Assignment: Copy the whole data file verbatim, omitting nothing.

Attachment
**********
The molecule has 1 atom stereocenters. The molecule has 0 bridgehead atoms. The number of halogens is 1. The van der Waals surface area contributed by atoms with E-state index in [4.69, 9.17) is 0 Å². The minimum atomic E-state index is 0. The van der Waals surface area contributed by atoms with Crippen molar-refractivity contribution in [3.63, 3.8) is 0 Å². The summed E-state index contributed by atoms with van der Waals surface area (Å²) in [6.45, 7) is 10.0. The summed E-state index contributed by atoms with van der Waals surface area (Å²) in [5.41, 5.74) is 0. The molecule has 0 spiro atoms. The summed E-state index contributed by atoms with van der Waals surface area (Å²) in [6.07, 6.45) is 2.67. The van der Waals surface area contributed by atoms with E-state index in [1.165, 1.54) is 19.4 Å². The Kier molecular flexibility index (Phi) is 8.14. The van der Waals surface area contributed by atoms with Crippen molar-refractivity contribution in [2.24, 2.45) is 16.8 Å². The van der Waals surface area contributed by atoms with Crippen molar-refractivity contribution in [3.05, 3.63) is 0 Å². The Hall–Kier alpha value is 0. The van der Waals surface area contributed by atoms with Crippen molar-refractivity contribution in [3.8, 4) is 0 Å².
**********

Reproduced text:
The molecule has 1 atom stereocenters. The molecule has 0 bridgehead atoms. The number of halogens is 1. The van der Waals surface area contributed by atoms with E-state index in [4.69, 9.17) is 0 Å². The minimum atomic E-state index is 0. The van der Waals surface area contributed by atoms with Crippen molar-refractivity contribution in [3.63, 3.8) is 0 Å². The summed E-state index contributed by atoms with van der Waals surface area (Å²) in [6.45, 7) is 10.0. The summed E-state index contributed by atoms with van der Waals surface area (Å²) in [5.41, 5.74) is 0. The molecule has 0 spiro atoms. The summed E-state index contributed by atoms with van der Waals surface area (Å²) in [6.07, 6.45) is 2.67. The van der Waals surface area contributed by atoms with E-state index in [1.165, 1.54) is 19.4 Å². The Kier molecular flexibility index (Phi) is 8.14. The van der Waals surface area contributed by atoms with Crippen molar-refractivity contribution in [2.24, 2.45) is 16.8 Å². The van der Waals surface area contributed by atoms with Crippen molar-refractivity contribution in [3.05, 3.63) is 0 Å². The Hall–Kier alpha value is 0. The van der Waals surface area contributed by atoms with Crippen molar-refractivity contribution in [3.8, 4) is 0 Å².